The passage of time is relative depending on whether one is the stationary observer or the object/particle traveling at the speed of light (or close to it). I get this, kind of. But, when we talk about "it takes light X [units of time] to travel Y [units of distance]", where does time dilation come in? In the case of light's journey from the Sun to Earth, if we imagine the photons doing the actual speed-of-light travelling, is it 8 minutes for "them"? Or is it 8 minutes for us to observe their journey? Apologies in advance if it's a stupid question.
If I interpreted this article correctly, then the answer to my question should be: 8 minutes is what we perceive, whereas for the photon the journey is instantaneous, due to the fact that it travels AT the speed of light, not close to it, at which point "the photon itself experiences none of what we know as time: it simply is emitted and then instantaneously is absorbed, experiencing the entirety of its travels through space in literally no time. Given everything that we know, a photon never ages in any way at all."
When people talk about the time taken for light to go from the Sun to the Earth, they're generally just considering classical Newtonian mechanics, not relativity. So we simply divide the distance by the speed of light to get the time taken.
There are several other variables that affect this time, since the distance between the Earth and Sun is not constant (the orbit is an ellipse, and it's perturbed by other planets' (mostly Jupiter) gravity), and Earth is moving in its orbit. Unless you describe the time taken with extreme precision, all these effects, including time dilation, are negligible.
To measure the time light takes to travel, we run into an obstacle: if the observer is on Earth, they can not actually measure the point of time at which the photon is emitted from the Sun. Conversely, if the observer is the Sun (let's assume they have a magical spacesuit that protects them), they can measure the point of time at which the photon is emitted, but not the point of time at which it arrives on Earth.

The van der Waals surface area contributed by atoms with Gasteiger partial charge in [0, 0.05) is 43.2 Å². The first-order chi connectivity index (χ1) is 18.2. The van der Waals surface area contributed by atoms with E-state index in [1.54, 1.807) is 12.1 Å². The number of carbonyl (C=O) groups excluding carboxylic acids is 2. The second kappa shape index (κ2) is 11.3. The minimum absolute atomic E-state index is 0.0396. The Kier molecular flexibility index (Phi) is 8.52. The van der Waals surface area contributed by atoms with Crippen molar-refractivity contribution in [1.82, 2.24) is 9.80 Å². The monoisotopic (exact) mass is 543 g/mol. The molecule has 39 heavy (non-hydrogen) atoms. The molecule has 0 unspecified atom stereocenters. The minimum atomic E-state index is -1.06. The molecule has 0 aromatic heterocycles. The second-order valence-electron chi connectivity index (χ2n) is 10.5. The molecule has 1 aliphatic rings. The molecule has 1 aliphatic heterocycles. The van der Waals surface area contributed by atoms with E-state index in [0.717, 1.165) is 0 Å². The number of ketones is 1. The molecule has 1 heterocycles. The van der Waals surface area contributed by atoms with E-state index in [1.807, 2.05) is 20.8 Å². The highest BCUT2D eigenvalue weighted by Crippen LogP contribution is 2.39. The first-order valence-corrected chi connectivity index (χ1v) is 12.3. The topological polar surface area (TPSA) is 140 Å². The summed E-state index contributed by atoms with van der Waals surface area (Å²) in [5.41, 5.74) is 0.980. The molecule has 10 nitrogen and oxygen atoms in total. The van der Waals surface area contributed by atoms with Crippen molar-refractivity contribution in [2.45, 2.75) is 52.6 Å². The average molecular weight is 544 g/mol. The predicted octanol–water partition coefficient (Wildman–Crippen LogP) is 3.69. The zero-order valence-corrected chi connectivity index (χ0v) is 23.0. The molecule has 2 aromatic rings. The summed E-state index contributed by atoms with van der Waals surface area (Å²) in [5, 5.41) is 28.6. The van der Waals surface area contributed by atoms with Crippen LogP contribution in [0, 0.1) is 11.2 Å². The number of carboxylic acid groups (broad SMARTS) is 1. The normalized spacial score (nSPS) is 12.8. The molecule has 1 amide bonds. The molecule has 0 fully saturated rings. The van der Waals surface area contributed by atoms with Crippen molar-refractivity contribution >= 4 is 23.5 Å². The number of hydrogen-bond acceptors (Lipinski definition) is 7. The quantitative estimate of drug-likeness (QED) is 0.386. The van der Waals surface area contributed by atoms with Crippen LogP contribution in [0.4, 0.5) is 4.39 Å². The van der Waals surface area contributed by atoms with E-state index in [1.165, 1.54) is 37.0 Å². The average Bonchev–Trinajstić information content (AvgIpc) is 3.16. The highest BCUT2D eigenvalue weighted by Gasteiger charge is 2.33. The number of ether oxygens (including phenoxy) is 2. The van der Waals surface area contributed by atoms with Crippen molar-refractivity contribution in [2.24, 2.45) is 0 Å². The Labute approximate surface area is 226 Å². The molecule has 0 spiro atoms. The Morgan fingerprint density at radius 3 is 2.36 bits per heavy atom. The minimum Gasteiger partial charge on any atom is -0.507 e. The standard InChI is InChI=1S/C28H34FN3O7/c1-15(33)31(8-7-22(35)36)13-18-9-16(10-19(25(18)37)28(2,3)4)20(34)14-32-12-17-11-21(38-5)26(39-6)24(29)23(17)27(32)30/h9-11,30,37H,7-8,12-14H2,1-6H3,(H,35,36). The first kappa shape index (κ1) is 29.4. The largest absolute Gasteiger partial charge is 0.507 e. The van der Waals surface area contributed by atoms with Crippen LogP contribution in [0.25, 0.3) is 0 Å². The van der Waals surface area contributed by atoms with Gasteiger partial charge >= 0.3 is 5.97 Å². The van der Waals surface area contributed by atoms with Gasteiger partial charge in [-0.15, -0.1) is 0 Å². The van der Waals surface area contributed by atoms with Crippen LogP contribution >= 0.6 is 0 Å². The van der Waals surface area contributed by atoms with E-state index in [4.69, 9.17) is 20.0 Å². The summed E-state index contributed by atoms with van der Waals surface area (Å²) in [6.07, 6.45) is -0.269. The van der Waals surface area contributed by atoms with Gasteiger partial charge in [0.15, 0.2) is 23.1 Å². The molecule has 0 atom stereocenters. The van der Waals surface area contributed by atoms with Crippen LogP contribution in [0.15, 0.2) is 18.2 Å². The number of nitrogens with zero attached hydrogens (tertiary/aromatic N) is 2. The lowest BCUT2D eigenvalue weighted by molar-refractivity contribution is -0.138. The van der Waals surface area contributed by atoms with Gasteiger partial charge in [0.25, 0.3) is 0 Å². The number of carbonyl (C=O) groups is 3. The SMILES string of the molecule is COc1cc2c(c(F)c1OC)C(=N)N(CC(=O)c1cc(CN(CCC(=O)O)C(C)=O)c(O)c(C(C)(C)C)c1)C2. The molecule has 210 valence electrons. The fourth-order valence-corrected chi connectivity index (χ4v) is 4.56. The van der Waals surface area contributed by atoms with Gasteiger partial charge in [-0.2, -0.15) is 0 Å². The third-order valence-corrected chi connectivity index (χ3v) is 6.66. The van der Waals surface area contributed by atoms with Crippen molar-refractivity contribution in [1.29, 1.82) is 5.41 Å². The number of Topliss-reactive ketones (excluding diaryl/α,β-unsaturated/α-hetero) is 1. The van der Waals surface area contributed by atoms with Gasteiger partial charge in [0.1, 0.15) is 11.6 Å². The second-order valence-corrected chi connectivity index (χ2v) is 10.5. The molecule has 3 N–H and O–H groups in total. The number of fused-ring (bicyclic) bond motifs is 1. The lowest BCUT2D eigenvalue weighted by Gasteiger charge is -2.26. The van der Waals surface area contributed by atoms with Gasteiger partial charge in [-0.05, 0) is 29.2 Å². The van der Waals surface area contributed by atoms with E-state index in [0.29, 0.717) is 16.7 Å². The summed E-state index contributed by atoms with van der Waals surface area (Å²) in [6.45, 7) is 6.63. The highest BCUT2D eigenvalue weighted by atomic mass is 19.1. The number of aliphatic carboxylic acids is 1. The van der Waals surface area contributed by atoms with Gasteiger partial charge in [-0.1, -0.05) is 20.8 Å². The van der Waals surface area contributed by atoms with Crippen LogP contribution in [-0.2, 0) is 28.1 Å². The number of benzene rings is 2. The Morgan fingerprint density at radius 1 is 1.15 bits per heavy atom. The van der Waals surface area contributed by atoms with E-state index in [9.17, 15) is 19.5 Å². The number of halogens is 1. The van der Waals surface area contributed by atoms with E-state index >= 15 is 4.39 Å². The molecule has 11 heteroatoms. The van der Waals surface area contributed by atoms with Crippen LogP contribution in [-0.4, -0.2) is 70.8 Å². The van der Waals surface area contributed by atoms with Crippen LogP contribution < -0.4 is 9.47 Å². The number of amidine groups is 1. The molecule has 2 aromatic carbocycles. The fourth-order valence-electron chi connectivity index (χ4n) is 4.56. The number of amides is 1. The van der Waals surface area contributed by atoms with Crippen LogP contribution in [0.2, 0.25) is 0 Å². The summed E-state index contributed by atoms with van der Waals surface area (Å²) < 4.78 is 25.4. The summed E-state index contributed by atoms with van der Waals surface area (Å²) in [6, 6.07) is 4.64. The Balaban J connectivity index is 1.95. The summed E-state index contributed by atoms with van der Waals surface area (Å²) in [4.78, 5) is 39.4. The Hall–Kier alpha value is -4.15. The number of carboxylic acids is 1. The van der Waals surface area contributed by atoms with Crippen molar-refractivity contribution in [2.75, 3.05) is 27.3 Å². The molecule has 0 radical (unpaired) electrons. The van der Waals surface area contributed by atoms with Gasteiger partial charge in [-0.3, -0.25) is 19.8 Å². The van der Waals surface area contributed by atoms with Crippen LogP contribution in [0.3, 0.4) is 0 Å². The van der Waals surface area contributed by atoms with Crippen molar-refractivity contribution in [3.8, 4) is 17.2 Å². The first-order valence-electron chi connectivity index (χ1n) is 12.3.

To solve this, we might send one observer to the Sun, and one to Earth, give them synchronous clocks and have them both record the time at which the photon was sent and received. The problem with that is that 'synchronous clocks' is itself not well-defined if the clocks are at different locations. The best thing we can do, is give the two observers synchronous clocks while they are still on Earth, and then send one of them to the Sun, at a non-relativistic speed. After the measurement, this observer can return to Earth, and the observers can compare their observations. The recorded times between the emission and receiving of the photons will then be roughly 8 minutes (the relativistic corrections are small at this scale).
An easier way is to put a mirror on the sun and send a photon to it. The photon will return after 16 minutes.